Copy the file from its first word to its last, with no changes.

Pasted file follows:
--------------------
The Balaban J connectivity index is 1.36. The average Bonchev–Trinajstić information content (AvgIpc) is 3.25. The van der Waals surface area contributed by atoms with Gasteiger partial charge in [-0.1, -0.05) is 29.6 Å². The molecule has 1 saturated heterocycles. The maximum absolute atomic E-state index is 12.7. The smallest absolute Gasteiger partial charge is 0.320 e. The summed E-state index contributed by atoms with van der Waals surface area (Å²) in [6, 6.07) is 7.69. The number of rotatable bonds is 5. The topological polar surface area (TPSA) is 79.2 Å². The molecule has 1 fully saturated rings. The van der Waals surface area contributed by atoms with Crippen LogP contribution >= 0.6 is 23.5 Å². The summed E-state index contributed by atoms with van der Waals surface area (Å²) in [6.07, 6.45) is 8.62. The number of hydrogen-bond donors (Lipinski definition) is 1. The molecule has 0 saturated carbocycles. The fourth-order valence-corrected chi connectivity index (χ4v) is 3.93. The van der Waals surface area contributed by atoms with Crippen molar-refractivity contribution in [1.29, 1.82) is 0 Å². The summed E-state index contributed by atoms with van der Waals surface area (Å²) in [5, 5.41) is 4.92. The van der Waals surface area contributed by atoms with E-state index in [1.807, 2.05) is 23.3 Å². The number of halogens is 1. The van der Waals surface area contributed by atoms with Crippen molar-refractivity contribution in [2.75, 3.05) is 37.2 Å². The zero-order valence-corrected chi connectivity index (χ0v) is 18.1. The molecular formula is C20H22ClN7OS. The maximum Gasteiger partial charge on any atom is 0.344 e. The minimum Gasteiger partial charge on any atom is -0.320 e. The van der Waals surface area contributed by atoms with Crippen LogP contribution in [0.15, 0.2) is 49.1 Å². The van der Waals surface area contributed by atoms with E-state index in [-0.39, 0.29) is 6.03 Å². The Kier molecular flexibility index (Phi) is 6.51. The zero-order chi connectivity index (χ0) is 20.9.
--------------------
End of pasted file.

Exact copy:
The Balaban J connectivity index is 1.36. The average Bonchev–Trinajstić information content (AvgIpc) is 3.25. The van der Waals surface area contributed by atoms with Gasteiger partial charge in [-0.1, -0.05) is 29.6 Å². The molecule has 1 saturated heterocycles. The maximum absolute atomic E-state index is 12.7. The smallest absolute Gasteiger partial charge is 0.320 e. The summed E-state index contributed by atoms with van der Waals surface area (Å²) in [6, 6.07) is 7.69. The number of rotatable bonds is 5. The topological polar surface area (TPSA) is 79.2 Å². The molecule has 1 fully saturated rings. The van der Waals surface area contributed by atoms with Crippen LogP contribution >= 0.6 is 23.5 Å². The summed E-state index contributed by atoms with van der Waals surface area (Å²) in [6.07, 6.45) is 8.62. The number of hydrogen-bond donors (Lipinski definition) is 1. The molecule has 0 saturated carbocycles. The fourth-order valence-corrected chi connectivity index (χ4v) is 3.93. The van der Waals surface area contributed by atoms with Crippen molar-refractivity contribution in [1.29, 1.82) is 0 Å². The summed E-state index contributed by atoms with van der Waals surface area (Å²) in [5, 5.41) is 4.92. The van der Waals surface area contributed by atoms with E-state index in [1.807, 2.05) is 23.3 Å². The number of halogens is 1. The van der Waals surface area contributed by atoms with Crippen molar-refractivity contribution in [2.75, 3.05) is 37.2 Å². The zero-order valence-corrected chi connectivity index (χ0v) is 18.1. The molecular formula is C20H22ClN7OS. The maximum Gasteiger partial charge on any atom is 0.344 e. The minimum Gasteiger partial charge on any atom is -0.320 e. The van der Waals surface area contributed by atoms with Crippen LogP contribution in [0.15, 0.2) is 49.1 Å². The van der Waals surface area contributed by atoms with E-state index in [-0.39, 0.29) is 6.03 Å². The Kier molecular flexibility index (Phi) is 6.51. The zero-order chi connectivity index (χ0) is 20.9.